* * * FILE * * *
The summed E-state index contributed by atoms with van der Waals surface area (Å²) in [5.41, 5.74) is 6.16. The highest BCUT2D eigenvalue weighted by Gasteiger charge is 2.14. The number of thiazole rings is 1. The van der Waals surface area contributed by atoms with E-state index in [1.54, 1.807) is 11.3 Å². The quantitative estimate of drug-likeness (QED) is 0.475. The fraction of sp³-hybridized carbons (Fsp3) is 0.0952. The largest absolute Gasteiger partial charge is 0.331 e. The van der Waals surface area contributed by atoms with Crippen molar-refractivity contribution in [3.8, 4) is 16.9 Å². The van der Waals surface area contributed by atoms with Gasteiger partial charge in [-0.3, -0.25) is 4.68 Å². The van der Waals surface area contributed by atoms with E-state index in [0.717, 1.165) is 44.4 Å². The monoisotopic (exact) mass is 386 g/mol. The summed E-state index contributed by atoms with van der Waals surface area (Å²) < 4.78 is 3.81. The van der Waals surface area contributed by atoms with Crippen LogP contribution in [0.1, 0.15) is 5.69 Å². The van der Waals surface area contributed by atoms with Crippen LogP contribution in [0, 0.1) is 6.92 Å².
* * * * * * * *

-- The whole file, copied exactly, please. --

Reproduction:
The summed E-state index contributed by atoms with van der Waals surface area (Å²) in [5.41, 5.74) is 6.16. The highest BCUT2D eigenvalue weighted by Gasteiger charge is 2.14. The number of thiazole rings is 1. The van der Waals surface area contributed by atoms with E-state index in [1.54, 1.807) is 11.3 Å². The quantitative estimate of drug-likeness (QED) is 0.475. The fraction of sp³-hybridized carbons (Fsp3) is 0.0952. The largest absolute Gasteiger partial charge is 0.331 e. The van der Waals surface area contributed by atoms with Crippen molar-refractivity contribution in [3.8, 4) is 16.9 Å². The van der Waals surface area contributed by atoms with Gasteiger partial charge in [-0.3, -0.25) is 4.68 Å². The van der Waals surface area contributed by atoms with E-state index in [0.717, 1.165) is 44.4 Å². The monoisotopic (exact) mass is 386 g/mol. The summed E-state index contributed by atoms with van der Waals surface area (Å²) < 4.78 is 3.81. The van der Waals surface area contributed by atoms with Crippen LogP contribution in [0.1, 0.15) is 5.69 Å². The van der Waals surface area contributed by atoms with Crippen LogP contribution in [0, 0.1) is 6.92 Å².